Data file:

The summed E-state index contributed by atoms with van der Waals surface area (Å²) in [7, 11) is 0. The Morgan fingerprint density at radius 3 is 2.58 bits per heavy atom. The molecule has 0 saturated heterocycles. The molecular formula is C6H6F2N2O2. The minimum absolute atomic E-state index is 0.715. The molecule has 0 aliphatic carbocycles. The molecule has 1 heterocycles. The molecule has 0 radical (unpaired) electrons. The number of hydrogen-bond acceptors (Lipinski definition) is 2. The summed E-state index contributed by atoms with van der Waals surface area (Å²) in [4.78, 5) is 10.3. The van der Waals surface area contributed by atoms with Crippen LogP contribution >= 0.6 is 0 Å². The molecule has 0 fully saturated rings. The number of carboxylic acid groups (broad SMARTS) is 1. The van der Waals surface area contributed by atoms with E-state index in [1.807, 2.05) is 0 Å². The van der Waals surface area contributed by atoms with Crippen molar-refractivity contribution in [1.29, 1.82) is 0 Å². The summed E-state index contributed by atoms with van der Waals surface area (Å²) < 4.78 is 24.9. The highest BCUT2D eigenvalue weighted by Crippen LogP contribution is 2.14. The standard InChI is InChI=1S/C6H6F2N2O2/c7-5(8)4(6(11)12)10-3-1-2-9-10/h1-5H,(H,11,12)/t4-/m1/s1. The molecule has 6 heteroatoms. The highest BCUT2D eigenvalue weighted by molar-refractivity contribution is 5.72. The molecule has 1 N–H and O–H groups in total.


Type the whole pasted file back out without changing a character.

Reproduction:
The summed E-state index contributed by atoms with van der Waals surface area (Å²) in [7, 11) is 0. The Morgan fingerprint density at radius 3 is 2.58 bits per heavy atom. The molecule has 0 saturated heterocycles. The molecular formula is C6H6F2N2O2. The minimum absolute atomic E-state index is 0.715. The molecule has 0 aliphatic carbocycles. The molecule has 1 heterocycles. The molecule has 0 radical (unpaired) electrons. The number of hydrogen-bond acceptors (Lipinski definition) is 2. The summed E-state index contributed by atoms with van der Waals surface area (Å²) in [4.78, 5) is 10.3. The van der Waals surface area contributed by atoms with Crippen LogP contribution >= 0.6 is 0 Å². The molecule has 0 fully saturated rings. The number of carboxylic acid groups (broad SMARTS) is 1. The van der Waals surface area contributed by atoms with E-state index in [1.807, 2.05) is 0 Å². The van der Waals surface area contributed by atoms with Crippen molar-refractivity contribution in [1.29, 1.82) is 0 Å². The summed E-state index contributed by atoms with van der Waals surface area (Å²) < 4.78 is 24.9. The highest BCUT2D eigenvalue weighted by Crippen LogP contribution is 2.14. The standard InChI is InChI=1S/C6H6F2N2O2/c7-5(8)4(6(11)12)10-3-1-2-9-10/h1-5H,(H,11,12)/t4-/m1/s1. The molecule has 6 heteroatoms. The highest BCUT2D eigenvalue weighted by molar-refractivity contribution is 5.72. The molecule has 1 N–H and O–H groups in total.